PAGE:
6 ways you can help with climate change

17th July 2022

When it comes to climate change the lifestyle choices we make really do matter. Using less energy and reducing our reliance on fossil fuels is critical to New Zealand meeting our commitments under the Paris Agreement. We all have to pull our weight, together, for this to work.

This article was originally featured on Stuff and was written by EECA. 

When it comes to climate change the lifestyle choices we make really do matter. Using less energy and reducing our reliance on fossil fuels is critical to New Zealand meeting our commitments under the Paris Agreement. We all have to pull our weight, together, for this to work.

Governments and businesses must show leadership for New Zealand to reach the scale of emissions reductions we need, but individuals also have an important role to play in looking after our environment.

It may seem like making one small change in your life won't achieve anything, but small steps can become big leaps before you know it.

One minute you're changing out your lightbulbs to LEDs, and six months later that behaviour becomes second nature. You find yourself open to new, bigger changes – like switching up your car for the bus when getting to work.

People also find that these new routines can have a positive impact on bank balances, stress levels and health.

And when actions are multiplied across a community, the impact is multiplied too. Did you know it was only back in 2019 when single-use plastic bags were banned? There was huge public support for the move, enabling the government to take action. Now it's second-nature to take reusable bags to the supermarket and we've saved three billion plastic bags from entering circulation.

So what can you do next? A good place to start is calculating your carbon footprint, and this is not as complicated as it sounds. The Future Fit tool is useful for understanding your personal impact on the planet and where you could make some changes, and it's really easy to use.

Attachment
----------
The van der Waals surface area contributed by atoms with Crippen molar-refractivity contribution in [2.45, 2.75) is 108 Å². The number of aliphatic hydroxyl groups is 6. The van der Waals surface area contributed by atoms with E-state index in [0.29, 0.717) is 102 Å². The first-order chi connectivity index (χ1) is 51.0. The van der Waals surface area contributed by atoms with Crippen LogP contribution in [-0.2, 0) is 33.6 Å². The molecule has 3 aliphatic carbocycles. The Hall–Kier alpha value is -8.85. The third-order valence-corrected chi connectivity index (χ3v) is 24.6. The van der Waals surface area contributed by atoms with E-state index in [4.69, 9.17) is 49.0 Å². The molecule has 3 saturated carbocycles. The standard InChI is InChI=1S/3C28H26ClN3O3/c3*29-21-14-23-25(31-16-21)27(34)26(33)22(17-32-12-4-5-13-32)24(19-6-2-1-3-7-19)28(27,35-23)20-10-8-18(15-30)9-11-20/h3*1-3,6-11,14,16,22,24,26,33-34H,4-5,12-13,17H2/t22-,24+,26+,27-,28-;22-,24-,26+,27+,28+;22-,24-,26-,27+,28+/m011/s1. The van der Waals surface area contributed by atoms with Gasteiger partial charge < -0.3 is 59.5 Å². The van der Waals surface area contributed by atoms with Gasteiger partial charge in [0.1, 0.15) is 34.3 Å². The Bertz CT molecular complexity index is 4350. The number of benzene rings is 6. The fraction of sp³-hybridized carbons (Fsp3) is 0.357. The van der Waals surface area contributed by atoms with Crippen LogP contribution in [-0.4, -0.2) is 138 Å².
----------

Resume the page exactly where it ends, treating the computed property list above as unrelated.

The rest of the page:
Once you've got that sorted, here are six simple ideas for living more with less.

1. Reduce your car use

Major reductions in transport emissions are critical to meeting New Zealand's overall net zero target by 2050, so it's time to leave the car at home and walk, bike, use public transport or car share as much as you can.

Transport makes up a fifth of New Zealand's emissions and one-third of car trips are under 2km. Ditching two short car trips a week could save 100,000 tonnes of CO2 emissions per year, which is roughly the average amount of carbon dioxide stored annually in 4,800 hectares of pine trees.

2. Switch to an EV or hybrid

What you actually drive makes a noticeable difference to your carbon footprint. And while there's no prizes for guessing that making the switch to an electric or hybrid vehicle is kinder on the planet, did you know it can also be kinder on your wallet too when you start looking at your longer term expenses?

The lifetime cost of EV ownership can be cheaper than running a petrol car, especially with rising fuel costs. Use the Vehicle Total Cost of Ownership tool and see for yourself.

3. Improve the energy efficiency of your home